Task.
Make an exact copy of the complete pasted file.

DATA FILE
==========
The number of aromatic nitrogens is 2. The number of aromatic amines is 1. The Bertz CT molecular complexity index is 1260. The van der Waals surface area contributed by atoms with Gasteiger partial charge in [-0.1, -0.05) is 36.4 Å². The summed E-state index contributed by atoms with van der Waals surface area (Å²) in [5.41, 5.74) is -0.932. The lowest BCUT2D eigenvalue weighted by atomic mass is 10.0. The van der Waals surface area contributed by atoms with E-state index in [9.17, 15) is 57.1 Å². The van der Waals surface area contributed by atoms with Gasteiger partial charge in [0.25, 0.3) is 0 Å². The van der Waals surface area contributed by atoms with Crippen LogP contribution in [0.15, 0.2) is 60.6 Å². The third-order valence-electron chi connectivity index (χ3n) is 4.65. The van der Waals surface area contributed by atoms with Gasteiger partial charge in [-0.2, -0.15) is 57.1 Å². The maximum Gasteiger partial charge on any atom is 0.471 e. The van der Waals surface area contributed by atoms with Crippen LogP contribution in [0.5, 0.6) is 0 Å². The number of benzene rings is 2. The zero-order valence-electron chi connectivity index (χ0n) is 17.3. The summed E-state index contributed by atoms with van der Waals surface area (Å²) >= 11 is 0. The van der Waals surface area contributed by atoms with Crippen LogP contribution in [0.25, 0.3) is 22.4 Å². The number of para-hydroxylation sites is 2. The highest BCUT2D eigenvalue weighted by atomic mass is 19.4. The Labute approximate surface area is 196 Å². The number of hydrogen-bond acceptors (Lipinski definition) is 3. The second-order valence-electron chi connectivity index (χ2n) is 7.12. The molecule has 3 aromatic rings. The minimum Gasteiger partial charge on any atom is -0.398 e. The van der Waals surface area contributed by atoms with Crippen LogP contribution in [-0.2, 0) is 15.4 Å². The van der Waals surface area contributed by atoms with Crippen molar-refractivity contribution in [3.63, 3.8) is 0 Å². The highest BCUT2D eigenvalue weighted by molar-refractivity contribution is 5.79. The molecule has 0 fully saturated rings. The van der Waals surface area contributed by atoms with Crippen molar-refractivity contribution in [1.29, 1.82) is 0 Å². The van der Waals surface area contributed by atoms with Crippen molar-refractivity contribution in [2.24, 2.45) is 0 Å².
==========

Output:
The number of aromatic nitrogens is 2. The number of aromatic amines is 1. The Bertz CT molecular complexity index is 1260. The van der Waals surface area contributed by atoms with Gasteiger partial charge in [-0.1, -0.05) is 36.4 Å². The summed E-state index contributed by atoms with van der Waals surface area (Å²) in [5.41, 5.74) is -0.932. The lowest BCUT2D eigenvalue weighted by atomic mass is 10.0. The van der Waals surface area contributed by atoms with E-state index in [9.17, 15) is 57.1 Å². The van der Waals surface area contributed by atoms with Gasteiger partial charge in [0.25, 0.3) is 0 Å². The van der Waals surface area contributed by atoms with Crippen LogP contribution in [0.15, 0.2) is 60.6 Å². The third-order valence-electron chi connectivity index (χ3n) is 4.65. The van der Waals surface area contributed by atoms with Gasteiger partial charge in [-0.2, -0.15) is 57.1 Å². The maximum Gasteiger partial charge on any atom is 0.471 e. The van der Waals surface area contributed by atoms with Crippen LogP contribution in [0.5, 0.6) is 0 Å². The number of benzene rings is 2. The zero-order valence-electron chi connectivity index (χ0n) is 17.3. The summed E-state index contributed by atoms with van der Waals surface area (Å²) >= 11 is 0. The van der Waals surface area contributed by atoms with Crippen LogP contribution in [0.25, 0.3) is 22.4 Å². The number of para-hydroxylation sites is 2. The highest BCUT2D eigenvalue weighted by atomic mass is 19.4. The Labute approximate surface area is 196 Å². The number of hydrogen-bond acceptors (Lipinski definition) is 3. The second-order valence-electron chi connectivity index (χ2n) is 7.12. The molecule has 3 aromatic rings. The minimum Gasteiger partial charge on any atom is -0.398 e. The van der Waals surface area contributed by atoms with Crippen LogP contribution in [-0.2, 0) is 15.4 Å². The van der Waals surface area contributed by atoms with Crippen molar-refractivity contribution in [3.63, 3.8) is 0 Å². The highest BCUT2D eigenvalue weighted by molar-refractivity contribution is 5.79. The molecule has 0 fully saturated rings. The van der Waals surface area contributed by atoms with Crippen molar-refractivity contribution in [1.29, 1.82) is 0 Å². The van der Waals surface area contributed by atoms with Crippen molar-refractivity contribution in [2.24, 2.45) is 0 Å².